Hackstown and the connection to Gregory are going to remain two-ways, with traffic being able to flow in both directions. Mr. Cipriani said in discussions with his team members and with city officials, the general consensus was for traffic to be maintained going both ways.

A Gregory Street resident commented once people learn they can go from Brosville Street to 18th Street without going down to East Carson Street, his street will become a shortcut. “And they already go down there at 30-35 miles per hour.”

Mr. Cipriani suggested that’s where the speed mitigation remedies could be used.

“You want speed bumps, I don’t want speed bumps,” he was told. “The mitigation is for you, not for me. I don’t want speed bumps on my road. I don’t want fast cars on my road.”

Chuck Diulus, chief operating officer for R.W. Martik & Sons, general contractors on the project, said the traffic calming is “for the masses,” explaining putting in speed bumps adds costs for the developer and for the city for maintenance.

“All you’re doing with speed bumps or any kind of traffic calming is trying to appeal the mass concern,” he continued. “From a developer’s perspective, from a builder’s perspective, we prefer there not to be speed bumps.”

Mr. Diulus said speed bumps could be a deterrent to some people to buy a home on a street. He added the speeding condition that happens on Gregory Street now is an existing condition and has nothing to do with the proposed project or the connection to Hackstown.

“The number of cars that will make access from Brosville to 18th will be huge when people understand it’s a cut through,” the Gregory Street resident said.

“It’s going to greatly increase the number of cars, we said that last time,” a Magdelene Street resident said. “Your traffic engineer… didn’t seem to think it made a difference. You people don’t really have a concept or a grasp on how this is going to affect the existing masses, as you call us. You have no idea.”

Josh Adamek, from Synergy Capital, prospective buyers of the property for the project, said the traffic engineers for the project and the city agreed the pros outweigh the cons for the development.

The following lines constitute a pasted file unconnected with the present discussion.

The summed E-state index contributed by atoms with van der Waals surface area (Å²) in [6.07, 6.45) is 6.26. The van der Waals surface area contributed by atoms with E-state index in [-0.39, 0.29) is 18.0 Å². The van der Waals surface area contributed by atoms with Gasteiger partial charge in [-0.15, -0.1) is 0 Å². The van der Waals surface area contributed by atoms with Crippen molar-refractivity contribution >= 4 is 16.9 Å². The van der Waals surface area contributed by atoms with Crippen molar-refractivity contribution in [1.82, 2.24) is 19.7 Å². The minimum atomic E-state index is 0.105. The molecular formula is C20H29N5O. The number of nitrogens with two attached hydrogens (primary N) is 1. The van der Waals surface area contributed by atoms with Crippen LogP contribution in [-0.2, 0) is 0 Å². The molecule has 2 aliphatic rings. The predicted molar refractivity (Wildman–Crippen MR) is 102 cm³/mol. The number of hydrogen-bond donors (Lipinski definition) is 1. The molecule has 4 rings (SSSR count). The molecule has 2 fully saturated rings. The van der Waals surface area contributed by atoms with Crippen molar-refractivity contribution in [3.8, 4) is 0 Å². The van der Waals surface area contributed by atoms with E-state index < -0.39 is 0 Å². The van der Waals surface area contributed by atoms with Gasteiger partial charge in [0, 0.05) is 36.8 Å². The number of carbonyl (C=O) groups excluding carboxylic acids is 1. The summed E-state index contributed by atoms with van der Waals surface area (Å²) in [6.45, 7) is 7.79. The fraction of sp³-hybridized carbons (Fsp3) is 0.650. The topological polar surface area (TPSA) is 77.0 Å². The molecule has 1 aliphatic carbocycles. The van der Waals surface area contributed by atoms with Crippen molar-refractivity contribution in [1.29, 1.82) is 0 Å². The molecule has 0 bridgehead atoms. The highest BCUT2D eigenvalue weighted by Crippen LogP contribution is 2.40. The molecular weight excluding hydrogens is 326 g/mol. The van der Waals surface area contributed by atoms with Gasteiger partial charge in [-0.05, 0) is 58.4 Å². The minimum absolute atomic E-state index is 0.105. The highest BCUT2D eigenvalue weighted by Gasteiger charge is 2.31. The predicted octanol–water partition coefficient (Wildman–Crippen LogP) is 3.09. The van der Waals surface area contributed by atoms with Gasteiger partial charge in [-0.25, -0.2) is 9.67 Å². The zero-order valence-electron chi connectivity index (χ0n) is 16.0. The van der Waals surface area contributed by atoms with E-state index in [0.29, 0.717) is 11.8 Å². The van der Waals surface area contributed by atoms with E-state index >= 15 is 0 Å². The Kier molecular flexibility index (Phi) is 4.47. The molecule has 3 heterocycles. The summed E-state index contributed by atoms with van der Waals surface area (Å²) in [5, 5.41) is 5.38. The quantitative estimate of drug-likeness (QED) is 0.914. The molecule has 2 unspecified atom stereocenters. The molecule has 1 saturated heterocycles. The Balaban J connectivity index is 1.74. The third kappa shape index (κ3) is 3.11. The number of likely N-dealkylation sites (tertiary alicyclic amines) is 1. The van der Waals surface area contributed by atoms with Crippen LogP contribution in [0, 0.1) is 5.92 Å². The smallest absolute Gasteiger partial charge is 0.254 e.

He said the connection will allow better access for city services such as trash and snow removal and for public safety.

A small outburst from those in attendance countered his statement with residents complaining there were no pros for the neighborhood, only for the developers.

“You come and speak to us. You go from 27 to 25. You tell us it’s going to be a better crowd of people, so instead of having 50 Chevys going up and down the street, it’s going to be 50 BMWs or Mercedes. You don’t understand the limitations of those streets,” the Magdelene Street resident stated. “You keep talking in these ideal worlds were 28 feet is wider and it’s going to be better. You don’t know what we see every day and you continue to go on without hearing us because it’s going to benefit you. It’s not going to benefit us.

“I don’t care if our property values go up, most of us don’t. We already get city services, we already get snow removal, as it is. We already get, as difficult as it is, a fire truck or an ambulance up there. Luckily we don’t need those nearly as often as the cars that you are going to put into our neighborhood are going to affect us.”

Mr. Cipriani asked the audience to tell him what kind of traffic devices or what they could do to make traffic flow better and be more acceptable. He said they’ve taken their suggestions from prior meetings and made changes to the plan already and will continue to work with the neighborhood.

The meeting got contentious between members of the development team and residents with each trying to make their points, often at the same time.